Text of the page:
Germany broke French hearts for the third time in the World Cup when they triumphed 1-0 at the Maracana on Friday to become the first country to reach the semi-finals in four successive tournaments.
But, unlike the dramas of their memorable semi-final victories over France in Spain in 1982 and Mexico four years later, this success, secured by Mats Hummels’ 13th minute header, lacked real excitement and was based more on solid defending and team work.
The goal came when Hummels, back in the side after illness, powered his effort in as he muscled French defender Raphael Varane out of the way with the ball flying into the net off the underside of French keeper Hugo Lloris’s crossbar.
It proved to be the only goal of a match that never came to life as a spectacle, with both teams making mistakes and failing to take any of the rare chances that came their way.
France, who started the tournament so brightly with eight goals in two matches against Honduras and Switzerland, struggled to find much creativity in midfield and when they did produce a chance they were thwarted by Germany keeper Manuel Neuer.
However despite France’s overall lack of punch in attack he did have to make three important saves – two in the first half from Mathieu Valbuena and Blaise Matuidi – and one in stoppage time when a reflex stop prevented Karim Benzema scoring with a 94th minute shot that would have taken the match into extra time.
The Germans though looked strong at the back with Hummels again a reassuring presence after missing the last 16 victory against Algeria and captain Philipp Lahm back in his usual right-back position after a change of tactics from coach Joachim Loew.
But like France they failed to impose themselves in midfield where both sides continually gave the ball away.
And while the German players and Loew described the match as a great victory, it was not a great spectacle for the 74,000 fans sweltering in the blazing hot sunshine.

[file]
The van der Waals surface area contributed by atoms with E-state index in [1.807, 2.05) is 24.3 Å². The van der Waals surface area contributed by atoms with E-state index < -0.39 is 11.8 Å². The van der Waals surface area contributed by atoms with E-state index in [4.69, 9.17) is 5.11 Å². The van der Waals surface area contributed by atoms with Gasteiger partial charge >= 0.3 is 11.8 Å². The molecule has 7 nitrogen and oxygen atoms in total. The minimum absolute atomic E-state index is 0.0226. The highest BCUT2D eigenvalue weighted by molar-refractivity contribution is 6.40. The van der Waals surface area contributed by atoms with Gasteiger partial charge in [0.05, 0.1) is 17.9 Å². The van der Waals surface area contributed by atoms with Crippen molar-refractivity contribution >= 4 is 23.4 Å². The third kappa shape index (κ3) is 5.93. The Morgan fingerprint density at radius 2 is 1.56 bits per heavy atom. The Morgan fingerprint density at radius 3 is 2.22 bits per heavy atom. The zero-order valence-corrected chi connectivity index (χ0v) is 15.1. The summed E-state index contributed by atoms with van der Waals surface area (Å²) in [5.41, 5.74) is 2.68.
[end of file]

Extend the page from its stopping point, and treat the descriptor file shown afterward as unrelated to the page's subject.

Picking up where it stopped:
Loew might have been watching a different match though as he told reporters: “It was an incredibly exciting match. But you can’t expect anything other than that at the World Cup. Both teams were equal.
“The players are really wiped out now. The sun in the stadium, it was incredibly hot, it was an intensive match back and forth.”
He said moving Lahm back into his usual position of right back was nothing revolutionary either.
“The team wasn’t surprised. The team knows I’ve got a variety of different lineup plans. I always said when I have the feeling that I need to set a new stimulus, I’ll do it and the players know that,” said the coach.
France coach Didier Deschamps lost a proud personal record with the defeat, his first in the World Cup as either a player or coach.
Deschamps, who captained the French World Cup winning team in 1998, said: “We had our chances but they had more experience than we did. They had us under control and they controlled that 1-0 lead well.
“It’s unfortunate, but our team isn’t used to big meetings like this. We had chances to equalise, but Neuer stopped us with his saves. Germany played at a very high level.
“There wasn’t a lot of difference between us but they advanced.”
Germany will take part in their 13th semi-final, a record, in Belo Horizonte next Tuesday when Miroslav Klose will be hoping to set a record of his own as the World Cup’s all-time leading scorer.
He currently shares the record of 15 goals with former Brazilian striker Ronaldo, and although he played for 69 minutes against France, did not have a clearcut chance to score.
The game did open up in the last 15 minutes when Andre Schuerrle, who replaced Klose, had a chance to double Germany’s advantage but was thwarted by Lloris before Benzema’s late desperate chance ended in another Neuer save.